Current situation of Solanum elaeagnifolium invasion in Jordan, Iraq, Lebanon and Syria
Solanum elaeagnifolium (Solanaceae, EPPO A2 List), is a perennial species native to Mexico and south-west USA. The species has a wide invasive range including Australia, the Americas (outside Mexico and SW USA), Africa, Asia and 15 countries in the EPPO region.
The FAO funded project ‘Management of the invasive plant Solanum elaeagnifolium in the Near East’ set out to develop action plans and capacity building to help mitigate the spread and impact of this species within the participating countries. Invaded habitats include a variety of land usages, but in particular S. elaeagnifolium invades cultivated land. S. elaeagnifolium was introduced into Syria in 1967 and Iraq and Jordan in 1970. New country records were recorded for this species with the most recent being Lebanon in 2012. The plant invades a variety of cropping systems including wheat, maize, olive groves, orchards and vegetable plantations. Impacts include competition with crop plants and associated difficulties when harvesting crops, blocking irrigation channels and loss of biodiversity. Under the FAO funded project, management measures in the region have focused on (1) prevention – including drafting of legislation to set a framework for (2) control and mitigation of this invasive alien plant.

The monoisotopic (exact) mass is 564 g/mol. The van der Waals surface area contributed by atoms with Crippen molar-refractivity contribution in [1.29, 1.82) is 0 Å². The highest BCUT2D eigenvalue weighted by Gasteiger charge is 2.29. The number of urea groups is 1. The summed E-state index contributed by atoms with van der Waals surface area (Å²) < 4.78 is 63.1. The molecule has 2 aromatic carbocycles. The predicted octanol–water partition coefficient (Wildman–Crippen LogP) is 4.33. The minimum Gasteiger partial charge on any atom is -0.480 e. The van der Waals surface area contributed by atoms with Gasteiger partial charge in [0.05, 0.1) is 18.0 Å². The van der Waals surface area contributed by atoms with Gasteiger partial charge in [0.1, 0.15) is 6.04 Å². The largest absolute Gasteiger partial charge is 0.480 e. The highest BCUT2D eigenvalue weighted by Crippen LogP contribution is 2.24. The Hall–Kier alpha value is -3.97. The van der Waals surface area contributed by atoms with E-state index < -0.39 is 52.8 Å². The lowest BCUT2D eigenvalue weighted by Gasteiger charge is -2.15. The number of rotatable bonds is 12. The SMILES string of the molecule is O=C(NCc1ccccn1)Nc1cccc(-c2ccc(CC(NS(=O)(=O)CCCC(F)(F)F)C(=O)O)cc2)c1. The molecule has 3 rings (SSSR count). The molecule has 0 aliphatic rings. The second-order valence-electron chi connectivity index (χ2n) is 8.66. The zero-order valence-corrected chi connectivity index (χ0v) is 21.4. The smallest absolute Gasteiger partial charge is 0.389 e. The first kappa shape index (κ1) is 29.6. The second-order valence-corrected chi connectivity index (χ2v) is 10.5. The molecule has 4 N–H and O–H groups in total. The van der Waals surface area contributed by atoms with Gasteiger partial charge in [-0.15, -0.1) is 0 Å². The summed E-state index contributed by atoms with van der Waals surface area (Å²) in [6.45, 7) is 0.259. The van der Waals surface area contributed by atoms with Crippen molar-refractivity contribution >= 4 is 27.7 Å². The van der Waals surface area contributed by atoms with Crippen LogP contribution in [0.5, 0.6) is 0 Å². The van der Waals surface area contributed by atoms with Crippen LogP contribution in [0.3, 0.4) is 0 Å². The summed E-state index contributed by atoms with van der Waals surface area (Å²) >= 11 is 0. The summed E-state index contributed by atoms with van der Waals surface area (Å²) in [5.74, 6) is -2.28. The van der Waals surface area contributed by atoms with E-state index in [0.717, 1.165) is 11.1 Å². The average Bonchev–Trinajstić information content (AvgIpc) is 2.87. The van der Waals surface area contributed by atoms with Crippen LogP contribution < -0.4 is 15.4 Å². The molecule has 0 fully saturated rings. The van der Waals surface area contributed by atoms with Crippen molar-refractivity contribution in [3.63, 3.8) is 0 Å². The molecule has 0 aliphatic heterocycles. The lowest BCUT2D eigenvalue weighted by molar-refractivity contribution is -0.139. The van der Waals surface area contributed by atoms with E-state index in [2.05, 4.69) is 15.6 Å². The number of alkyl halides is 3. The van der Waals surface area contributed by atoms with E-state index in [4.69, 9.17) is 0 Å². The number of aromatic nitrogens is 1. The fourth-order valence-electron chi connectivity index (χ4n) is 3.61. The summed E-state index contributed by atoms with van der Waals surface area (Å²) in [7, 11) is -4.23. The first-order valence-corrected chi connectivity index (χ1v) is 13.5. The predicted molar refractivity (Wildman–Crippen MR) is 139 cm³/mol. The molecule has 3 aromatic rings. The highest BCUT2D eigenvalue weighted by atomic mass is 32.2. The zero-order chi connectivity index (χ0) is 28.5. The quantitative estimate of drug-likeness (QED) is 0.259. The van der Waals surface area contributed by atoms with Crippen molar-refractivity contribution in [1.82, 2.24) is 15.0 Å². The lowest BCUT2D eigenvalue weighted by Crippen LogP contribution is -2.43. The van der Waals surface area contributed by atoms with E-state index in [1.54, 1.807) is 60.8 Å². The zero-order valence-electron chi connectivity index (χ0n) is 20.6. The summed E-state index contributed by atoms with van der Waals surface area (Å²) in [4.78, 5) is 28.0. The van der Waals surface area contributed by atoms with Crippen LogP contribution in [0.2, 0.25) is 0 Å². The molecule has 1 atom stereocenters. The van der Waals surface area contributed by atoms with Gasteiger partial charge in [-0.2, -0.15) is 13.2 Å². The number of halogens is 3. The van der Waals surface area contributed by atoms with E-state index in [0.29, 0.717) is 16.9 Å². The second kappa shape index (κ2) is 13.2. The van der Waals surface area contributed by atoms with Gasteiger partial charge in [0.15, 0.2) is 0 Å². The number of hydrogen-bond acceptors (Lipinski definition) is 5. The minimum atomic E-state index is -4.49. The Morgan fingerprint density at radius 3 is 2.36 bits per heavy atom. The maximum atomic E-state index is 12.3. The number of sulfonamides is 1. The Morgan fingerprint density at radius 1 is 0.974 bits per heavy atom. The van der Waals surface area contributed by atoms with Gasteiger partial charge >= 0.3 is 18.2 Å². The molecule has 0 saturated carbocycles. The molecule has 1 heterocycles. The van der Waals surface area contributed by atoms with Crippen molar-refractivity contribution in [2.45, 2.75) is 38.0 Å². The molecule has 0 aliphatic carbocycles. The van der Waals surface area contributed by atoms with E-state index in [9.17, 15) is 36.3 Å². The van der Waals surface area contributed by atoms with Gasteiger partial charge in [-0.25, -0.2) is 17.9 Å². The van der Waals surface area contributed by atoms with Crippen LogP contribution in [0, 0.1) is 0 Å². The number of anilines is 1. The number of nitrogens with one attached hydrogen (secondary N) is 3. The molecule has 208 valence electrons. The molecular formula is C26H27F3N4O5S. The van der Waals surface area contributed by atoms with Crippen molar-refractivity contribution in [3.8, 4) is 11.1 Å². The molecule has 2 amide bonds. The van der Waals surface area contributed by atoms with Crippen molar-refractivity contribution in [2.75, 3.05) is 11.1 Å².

Bouhache M, Gbẻhounou G (2014) Current situation of Solanum elaeagnifolium Cav. Invasion in Near-East countries (Iraq, Jordan, Lebanon and Syria). Revue Marocaine de Protection des Plantes 6, 29-36.
FAO Link to project page: http://www.fao.org/agriculture/crops/intranet/projects-database/detail/en/c/94356/